Editorials

Insurers focus on own health

Given that the Affordable Care Act requires just about everyone to have health insurance, there would seem to be enough business to sustain the nation’s five biggest insurers. Yet two huge mergers would reduce the Big 5 to the Big 3, significantly reducin

Let ruling stand to open ballot access

The Founding Fathers who gathered in Philadelphia 237 years ago to devise a system of governance for the new republic regularly warned of the negative influence of “factions” — organized political parties — on representative democracy. They likely would b

Council gets clear picture, holds deal

Scranton City Council wisely has prevented the Courtright administration from doing what several of its predecessors have done — blithely renewing the city’s cable franchise contract with Comcast without examining how to improve it in the interest of cons

Helping kids across aisle

The United States infamously is the world’s leading jailer, with 4.4 percent of the world’s population and 22 percent of its inmates. Much of that results from political pressure to treat drug addiction primarily as a law enforcement matter rather than a

Roads can’t be fixed with complaints

News that a national advocacy group has ranked Scranton-area roads as being the sixth-worst in the nation carries about the same surprise value as the sun setting in the west. And just as the relative motion of the Earth and sun is governed by the immutab

Protect all borrowers

The Obama administration announced new rules last week to protect armed service members and their families from predatory lending, further enhancing similar measures that were signed into law by President George W. Bush. After the Military Lending Act cap

Land bank would honor HNA effort

A fine collaborative effort to revitalize some distressed property in Scranton’s Hill Section is not only a tribute to community activism but an illustration of why Lackawanna County’s impending creation of a land bank is a crucial piece of public busines

Don’t isolate United States

In 2003 the United States foolishly plunged into supposedly “preemptive” war in Iraq without the support of many of its closest allies. Unlike the broad U.S.-led coalition that justly and quickly ousted Iraq from Kuwait in 1991, the thin 2003 alliance cam

Clean power goals realistic

The Environmental Protection Agency is about to finalize a plan to substantially reduce carbon pollution, state-by-state. Because of its traditional reliance on coal for power generation, Pennsylvania is the third-highest carbon pollution producer among t

Prescribing honest ads

The health care industry is in a state of constant transition. Pressure has mounted to control costs while the Affordable Care Act promises greater access to care even as the industry struggles to produce and retain more physicians. Part of the cost-conta

They can’t drive 65

For about a year, drivers on Interstate 380 have been legally entitled to dash the 21 miles between Interstate 84 and Interstate 80 at 70 miles per hour. But, apparently, they haven’t been dashing any faster, on average, than when the speed limit was 65 m

Witch hunt unjustified

As the state budget stalemate grinds through its third week, Republican leaders in the Legislature have found time to ask Pennsylvania’s attorney general to assist them in a witch hunt. Sen. Pro Tempore Joe Scarnati and House Speaker Mike Turzai sent a le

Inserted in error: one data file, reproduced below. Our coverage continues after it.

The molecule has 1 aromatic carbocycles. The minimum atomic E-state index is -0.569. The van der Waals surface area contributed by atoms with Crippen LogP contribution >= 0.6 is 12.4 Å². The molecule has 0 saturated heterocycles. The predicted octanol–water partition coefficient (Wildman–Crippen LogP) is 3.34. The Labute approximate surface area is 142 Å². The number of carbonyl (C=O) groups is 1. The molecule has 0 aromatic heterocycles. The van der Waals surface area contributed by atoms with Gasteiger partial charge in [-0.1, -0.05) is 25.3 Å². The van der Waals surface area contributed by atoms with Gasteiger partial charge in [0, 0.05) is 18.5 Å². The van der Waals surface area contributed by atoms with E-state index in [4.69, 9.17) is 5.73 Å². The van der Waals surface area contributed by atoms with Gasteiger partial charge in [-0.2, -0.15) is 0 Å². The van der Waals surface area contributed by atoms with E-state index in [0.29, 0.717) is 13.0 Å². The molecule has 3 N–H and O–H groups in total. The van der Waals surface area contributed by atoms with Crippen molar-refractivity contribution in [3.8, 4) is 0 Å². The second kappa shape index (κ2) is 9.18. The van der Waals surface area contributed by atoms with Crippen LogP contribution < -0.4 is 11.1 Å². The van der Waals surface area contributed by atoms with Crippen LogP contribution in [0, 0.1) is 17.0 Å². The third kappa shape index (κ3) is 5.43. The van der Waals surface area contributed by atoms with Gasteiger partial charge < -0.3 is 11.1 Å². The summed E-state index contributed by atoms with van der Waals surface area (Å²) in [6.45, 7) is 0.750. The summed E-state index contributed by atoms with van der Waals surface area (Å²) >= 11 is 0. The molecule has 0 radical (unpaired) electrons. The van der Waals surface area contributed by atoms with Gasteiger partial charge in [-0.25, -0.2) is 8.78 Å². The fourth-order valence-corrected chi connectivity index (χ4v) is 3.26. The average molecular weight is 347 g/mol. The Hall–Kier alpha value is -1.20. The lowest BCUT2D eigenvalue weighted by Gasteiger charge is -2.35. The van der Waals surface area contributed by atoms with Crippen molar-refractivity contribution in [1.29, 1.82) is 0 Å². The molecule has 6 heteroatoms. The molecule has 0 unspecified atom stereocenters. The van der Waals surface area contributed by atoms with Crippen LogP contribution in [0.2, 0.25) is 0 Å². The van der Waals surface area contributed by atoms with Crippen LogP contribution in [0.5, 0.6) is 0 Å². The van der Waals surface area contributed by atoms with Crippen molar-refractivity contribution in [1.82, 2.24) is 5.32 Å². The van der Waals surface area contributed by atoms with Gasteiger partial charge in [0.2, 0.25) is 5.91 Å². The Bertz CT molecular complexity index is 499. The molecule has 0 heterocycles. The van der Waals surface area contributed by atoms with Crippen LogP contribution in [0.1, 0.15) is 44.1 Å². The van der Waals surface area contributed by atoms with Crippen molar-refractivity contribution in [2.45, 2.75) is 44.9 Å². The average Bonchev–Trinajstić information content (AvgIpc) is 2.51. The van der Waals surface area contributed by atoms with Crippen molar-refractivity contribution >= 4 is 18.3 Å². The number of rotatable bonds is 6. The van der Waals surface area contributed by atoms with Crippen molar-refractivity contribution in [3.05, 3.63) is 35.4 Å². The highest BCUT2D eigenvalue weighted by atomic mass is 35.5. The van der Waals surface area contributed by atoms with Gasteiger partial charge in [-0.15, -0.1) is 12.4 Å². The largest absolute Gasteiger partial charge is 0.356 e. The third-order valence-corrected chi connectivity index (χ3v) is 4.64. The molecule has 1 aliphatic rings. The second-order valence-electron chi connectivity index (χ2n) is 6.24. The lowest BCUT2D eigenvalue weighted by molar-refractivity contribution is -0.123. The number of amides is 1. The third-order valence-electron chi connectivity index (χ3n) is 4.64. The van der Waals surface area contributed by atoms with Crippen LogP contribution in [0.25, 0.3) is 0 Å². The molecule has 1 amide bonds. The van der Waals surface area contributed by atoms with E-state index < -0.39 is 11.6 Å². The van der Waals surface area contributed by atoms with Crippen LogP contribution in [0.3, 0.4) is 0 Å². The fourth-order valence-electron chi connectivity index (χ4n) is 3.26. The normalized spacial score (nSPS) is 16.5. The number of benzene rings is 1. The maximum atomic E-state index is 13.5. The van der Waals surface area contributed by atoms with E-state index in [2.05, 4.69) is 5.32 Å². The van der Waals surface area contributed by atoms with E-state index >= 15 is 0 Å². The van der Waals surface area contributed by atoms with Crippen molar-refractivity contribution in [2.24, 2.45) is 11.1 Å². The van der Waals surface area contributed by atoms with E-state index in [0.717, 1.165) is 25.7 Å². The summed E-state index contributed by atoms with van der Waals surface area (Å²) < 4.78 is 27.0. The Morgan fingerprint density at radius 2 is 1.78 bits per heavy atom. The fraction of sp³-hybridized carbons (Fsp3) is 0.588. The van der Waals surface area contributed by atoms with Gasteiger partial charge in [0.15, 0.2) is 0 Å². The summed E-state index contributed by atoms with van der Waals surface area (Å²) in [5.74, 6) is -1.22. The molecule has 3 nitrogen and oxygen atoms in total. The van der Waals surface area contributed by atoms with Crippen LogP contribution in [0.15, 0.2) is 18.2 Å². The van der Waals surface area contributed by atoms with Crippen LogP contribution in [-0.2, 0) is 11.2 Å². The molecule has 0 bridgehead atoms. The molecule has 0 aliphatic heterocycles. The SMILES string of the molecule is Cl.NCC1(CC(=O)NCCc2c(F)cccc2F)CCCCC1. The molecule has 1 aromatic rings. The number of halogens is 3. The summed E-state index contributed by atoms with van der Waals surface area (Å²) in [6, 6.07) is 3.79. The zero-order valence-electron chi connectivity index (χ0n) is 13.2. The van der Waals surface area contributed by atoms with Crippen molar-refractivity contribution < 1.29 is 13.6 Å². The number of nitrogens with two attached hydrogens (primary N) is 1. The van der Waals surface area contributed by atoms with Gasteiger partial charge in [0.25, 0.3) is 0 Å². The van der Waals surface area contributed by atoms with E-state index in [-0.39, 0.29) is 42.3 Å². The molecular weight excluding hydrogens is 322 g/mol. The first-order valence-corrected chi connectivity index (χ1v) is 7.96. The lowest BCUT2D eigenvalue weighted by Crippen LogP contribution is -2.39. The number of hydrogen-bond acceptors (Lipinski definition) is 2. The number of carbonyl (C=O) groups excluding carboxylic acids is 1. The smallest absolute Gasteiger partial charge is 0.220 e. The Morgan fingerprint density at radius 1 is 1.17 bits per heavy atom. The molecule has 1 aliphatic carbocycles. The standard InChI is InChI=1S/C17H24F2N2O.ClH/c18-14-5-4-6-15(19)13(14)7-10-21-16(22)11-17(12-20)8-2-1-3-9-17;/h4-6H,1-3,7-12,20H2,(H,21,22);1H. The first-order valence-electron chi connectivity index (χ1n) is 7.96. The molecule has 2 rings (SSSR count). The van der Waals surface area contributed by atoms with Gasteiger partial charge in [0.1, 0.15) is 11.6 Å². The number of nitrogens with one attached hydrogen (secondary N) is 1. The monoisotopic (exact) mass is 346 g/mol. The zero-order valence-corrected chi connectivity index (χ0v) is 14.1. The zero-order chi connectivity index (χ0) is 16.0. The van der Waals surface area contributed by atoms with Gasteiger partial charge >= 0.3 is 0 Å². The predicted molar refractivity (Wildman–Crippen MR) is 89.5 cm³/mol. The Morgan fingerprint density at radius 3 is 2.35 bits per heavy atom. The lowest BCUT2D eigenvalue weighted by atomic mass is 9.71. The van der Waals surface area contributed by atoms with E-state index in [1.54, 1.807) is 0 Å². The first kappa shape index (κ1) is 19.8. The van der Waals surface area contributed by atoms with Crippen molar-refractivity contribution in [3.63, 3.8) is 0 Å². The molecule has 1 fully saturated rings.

Unwritten ‘rule’ ensures state gridlock

Pennsylvania’s government still is without a budget in the third week of the new fiscal year. And, thanks to a legislative rule that’s so cynical that its devotees won’t even set it to paper and formally adopt it, gridlock on the budget and a host of rela

Delaware sheds light

Delaware lawmakers decided in 2012 to cast some light on cascades of “dark money” that flowed into political campaigns following the U.S. Supreme Court’s Citizens United decision in 2010. The Supreme Court allowed unfettered spending on political campaign

Investigate nonchalant ‘enforcement’

Roaring Brook Twp. is zoned, at least on paper. But, apparently, there is no zoning unless someone complains. Incredibly, as reported Sunday by Jim Lockwood of The Times-Tribune, township zoning officer Paul Kozik and the township supervisors looked the o

Picturing better safety

Pennsylvania’s $2.3 billion transportation law finally has provided some of the money needed to address a deep backlog of highway and bridge repairs and reconstruction. That’s good news by itself but the program also will boost direct employment of constr

Extend benefits for needy kids

In Scranton, 36 percent of families with children under age 5 live in poverty, Census Bureau data show. Poverty afflicts one-fifth of Lackawanna County families with kids younger than 5 and almost one-fourth of Luzerne County households in the same catego

Get warrants for DNA tests State power expansion unjust

A strong majority of Pennsylvania’s state Senate firmly believes in unreasonable searches and seizures, despite the Fourth Amendment’s proscription of those practices. For the third consecutive year, the Senate has passed a bill that would allow police to

Don’t abolish property tax

More so than any other state, Pennsylvania is overly dependent on local property taxes to fund public education. Of the $27 billion spent on education across the state, more than $12 billion comes from local property taxes and nearly $5 billion more comes

Pass Senate education bill

Once Congress realized that the No Child Left Behind Law would not meet its goal of universal grade-by-grade reading and math proficiency by 2014, it allowed the law to expire. That was back in 2007. Its mandates have remained in place, even though the ad

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